APEX, North Carolina (WTVD) -- Acquaintances of 29-year old Sayfullo Saipov are describing him as argumentative and angry. Others call him quiet and prayerful. But so far, there are no clear answers on how or why the 29-year old immigrant from Uzbekistan became radicalized - an alleged ISIS sympathizer who mowed down and killed eight people in New York City.
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"There's a type of person that (ISIS) goes after and try to influence. But to say that there's an absolute profile for the people that commit these acts, no," said Greg Baker, executive vice-president of Tiger Swan Guardian Angel, a global security firm in Apex.
Baker shared his expertise with ABC11 after years in the business of counter-terrorism. He was an FBI special agent in the Raleigh office before being tapped to be North Carolina Law Enforcement commissioner, tracking terror suspects and threats statewide.
It was November 2016 when the state's top law enforcement officer told ABC11, there were active members of ISIS living in North Carolina.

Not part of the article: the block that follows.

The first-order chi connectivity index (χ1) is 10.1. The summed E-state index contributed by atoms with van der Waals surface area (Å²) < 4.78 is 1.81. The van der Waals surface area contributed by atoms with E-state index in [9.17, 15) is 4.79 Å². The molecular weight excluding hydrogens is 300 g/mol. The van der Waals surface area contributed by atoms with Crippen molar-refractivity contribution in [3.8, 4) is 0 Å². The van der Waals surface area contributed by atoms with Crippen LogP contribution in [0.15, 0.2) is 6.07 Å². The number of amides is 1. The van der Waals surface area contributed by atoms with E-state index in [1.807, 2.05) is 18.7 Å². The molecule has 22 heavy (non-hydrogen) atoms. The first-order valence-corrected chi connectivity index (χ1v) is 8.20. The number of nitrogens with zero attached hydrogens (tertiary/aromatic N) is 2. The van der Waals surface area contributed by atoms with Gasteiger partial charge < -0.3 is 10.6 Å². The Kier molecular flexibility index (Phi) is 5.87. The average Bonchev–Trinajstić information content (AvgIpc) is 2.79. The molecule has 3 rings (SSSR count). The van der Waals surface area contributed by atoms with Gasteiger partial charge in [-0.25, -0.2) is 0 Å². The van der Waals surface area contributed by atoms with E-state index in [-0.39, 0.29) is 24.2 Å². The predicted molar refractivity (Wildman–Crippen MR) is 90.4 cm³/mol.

"A surprising percentage of the incidents that occurred during that time had some type of North Carolina connection," Baker said. "Sometimes, a very strong connection."
Baker's ears perked up when he heard Saipov emigrated from Uzbekistan - home to long-time terror group the Islamic Movement of Uzbekistan. He questions whether or not Saipov was radicalized here in the U.S. or back in his home country by IMU.
"I think as the investigation unfolds, it's going to be very interesting; is this a case where he was actually radicalized here, or was he radicalized before he came here?"
One of the state's most effective counter-terrorism measures is the "see something, say something" campaign. Baker spent years helping North Carolina's joint terrorism task force run down leads on threats, real or suspected.
"So it's a very healthy, a very vibrant, and a very active counter-terrorism program right here in our state. It is (working)," he said.
It's working, but terrorists still slip through the cracks.
On Wednesday, a bill was introduced on Capitol Hill to help cities install traffic barriers to block vehicles from getting onto pedestrian and bike paths like the one in the lower Manhattan attack.